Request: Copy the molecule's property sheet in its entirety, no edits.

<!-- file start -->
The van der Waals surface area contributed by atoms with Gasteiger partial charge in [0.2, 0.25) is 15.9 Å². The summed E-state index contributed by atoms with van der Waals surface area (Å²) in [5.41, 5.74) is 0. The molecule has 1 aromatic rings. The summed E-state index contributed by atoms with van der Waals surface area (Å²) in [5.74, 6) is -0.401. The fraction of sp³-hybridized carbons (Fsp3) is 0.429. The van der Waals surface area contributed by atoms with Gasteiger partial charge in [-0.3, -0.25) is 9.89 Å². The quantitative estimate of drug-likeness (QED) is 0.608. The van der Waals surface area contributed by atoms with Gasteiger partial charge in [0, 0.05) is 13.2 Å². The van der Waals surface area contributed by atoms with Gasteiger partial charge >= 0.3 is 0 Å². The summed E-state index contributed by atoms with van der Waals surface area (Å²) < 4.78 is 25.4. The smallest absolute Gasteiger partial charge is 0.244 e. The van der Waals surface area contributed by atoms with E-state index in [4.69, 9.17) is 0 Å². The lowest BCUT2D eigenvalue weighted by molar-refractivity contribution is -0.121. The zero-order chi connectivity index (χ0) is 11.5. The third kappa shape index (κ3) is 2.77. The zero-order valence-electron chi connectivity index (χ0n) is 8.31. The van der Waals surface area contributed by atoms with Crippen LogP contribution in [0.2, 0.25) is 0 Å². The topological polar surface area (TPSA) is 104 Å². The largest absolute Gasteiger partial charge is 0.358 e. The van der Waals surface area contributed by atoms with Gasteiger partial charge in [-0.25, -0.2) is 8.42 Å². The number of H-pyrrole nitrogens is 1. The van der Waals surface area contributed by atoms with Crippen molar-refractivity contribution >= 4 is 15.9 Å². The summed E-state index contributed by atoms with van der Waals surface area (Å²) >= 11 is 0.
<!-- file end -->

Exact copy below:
The van der Waals surface area contributed by atoms with Gasteiger partial charge in [0.2, 0.25) is 15.9 Å². The summed E-state index contributed by atoms with van der Waals surface area (Å²) in [5.41, 5.74) is 0. The molecule has 1 aromatic rings. The summed E-state index contributed by atoms with van der Waals surface area (Å²) in [5.74, 6) is -0.401. The fraction of sp³-hybridized carbons (Fsp3) is 0.429. The van der Waals surface area contributed by atoms with Gasteiger partial charge in [-0.3, -0.25) is 9.89 Å². The quantitative estimate of drug-likeness (QED) is 0.608. The van der Waals surface area contributed by atoms with Gasteiger partial charge in [0, 0.05) is 13.2 Å². The van der Waals surface area contributed by atoms with Gasteiger partial charge >= 0.3 is 0 Å². The summed E-state index contributed by atoms with van der Waals surface area (Å²) < 4.78 is 25.4. The smallest absolute Gasteiger partial charge is 0.244 e. The van der Waals surface area contributed by atoms with E-state index in [4.69, 9.17) is 0 Å². The lowest BCUT2D eigenvalue weighted by molar-refractivity contribution is -0.121. The zero-order chi connectivity index (χ0) is 11.5. The third kappa shape index (κ3) is 2.77. The zero-order valence-electron chi connectivity index (χ0n) is 8.31. The van der Waals surface area contributed by atoms with Crippen LogP contribution in [0.2, 0.25) is 0 Å². The topological polar surface area (TPSA) is 104 Å². The largest absolute Gasteiger partial charge is 0.358 e. The van der Waals surface area contributed by atoms with Gasteiger partial charge in [-0.25, -0.2) is 8.42 Å². The number of H-pyrrole nitrogens is 1. The van der Waals surface area contributed by atoms with Crippen molar-refractivity contribution >= 4 is 15.9 Å². The summed E-state index contributed by atoms with van der Waals surface area (Å²) >= 11 is 0.